"My portrait will have a dead expression, thus the painter reveals the soul, and I can’t help it. I’m searching for an expression, something gloomier, stronger"
“My portrait will have a dead expression, thus the painter reveals the soul, and I can’t help it. I’m searching for an expression, something gloomier, stronger,”[ii] wrote Helene Schjerfbeck to her ally and supporter, Einar Reuter in 1921. Two years earlier, their friendship had become a source of exquisite pain: two decades Reuter’s senior, Schjerfbeck had apparently nourished hopes that theirs was a relationship of romantic possibility. She was shocked in 1919, when her woodsman friend announced his engagement to a Swedish woman.
In the Unfinished Self-portrait, painted in the year of that letter, Schjerfbeck slashed into the “dead expression” of her own face, obliterating one eye. It's an extraordinary act of violence, and, one feels instinctively, an emotional, rather than a technical response to the work. This is not an artist’s reaction to her own paint handling so much as an uncontrolled expression of that “something gloomier, stronger” that Schjerfbeck drove herself to access.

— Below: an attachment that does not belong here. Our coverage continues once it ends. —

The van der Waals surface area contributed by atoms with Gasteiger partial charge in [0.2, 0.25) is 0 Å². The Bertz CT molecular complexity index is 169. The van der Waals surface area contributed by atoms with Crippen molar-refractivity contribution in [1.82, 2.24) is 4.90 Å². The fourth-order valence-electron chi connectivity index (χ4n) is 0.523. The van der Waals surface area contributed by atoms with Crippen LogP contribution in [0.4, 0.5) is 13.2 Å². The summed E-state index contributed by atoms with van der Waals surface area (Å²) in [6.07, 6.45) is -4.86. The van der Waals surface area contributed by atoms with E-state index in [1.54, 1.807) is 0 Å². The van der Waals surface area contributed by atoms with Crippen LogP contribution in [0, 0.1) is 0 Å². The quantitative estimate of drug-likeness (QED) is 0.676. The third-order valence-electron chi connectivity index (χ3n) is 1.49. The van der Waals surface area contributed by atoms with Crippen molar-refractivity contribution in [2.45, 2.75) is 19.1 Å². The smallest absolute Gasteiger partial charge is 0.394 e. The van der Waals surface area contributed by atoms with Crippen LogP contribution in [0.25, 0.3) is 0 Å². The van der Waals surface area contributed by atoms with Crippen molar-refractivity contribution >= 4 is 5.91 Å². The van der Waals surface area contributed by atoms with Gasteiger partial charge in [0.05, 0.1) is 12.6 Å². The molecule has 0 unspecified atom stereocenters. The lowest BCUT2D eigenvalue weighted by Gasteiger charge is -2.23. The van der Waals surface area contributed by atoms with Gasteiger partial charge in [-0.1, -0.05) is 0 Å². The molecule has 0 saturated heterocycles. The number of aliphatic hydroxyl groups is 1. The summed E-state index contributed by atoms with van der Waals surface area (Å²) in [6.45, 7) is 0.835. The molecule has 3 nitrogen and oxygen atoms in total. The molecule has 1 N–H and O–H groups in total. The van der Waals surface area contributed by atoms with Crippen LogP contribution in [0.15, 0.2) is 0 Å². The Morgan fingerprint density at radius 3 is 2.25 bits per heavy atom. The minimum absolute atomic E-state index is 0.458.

Schjerfbeck executed some 40 self-portraits, half of them in the final years of her life. “Since the 18th century at least, self-portraiture has been a common practice among women painters, perhaps because it testifies to a reversal of roles: carrying them from that of model to that of artist,” writes Élisabeth Lebovici. [iii]
In Schjerfbeck’s late self-portraits, however, Lebovici finds something far more than a simple assertion of presence: instead she tests the limits of representation. Schjerfbeck presses ever harder, toward something close to abstraction. By 1945, a few jagged lines and clouds of shading suggest a head reduced to bony approximation.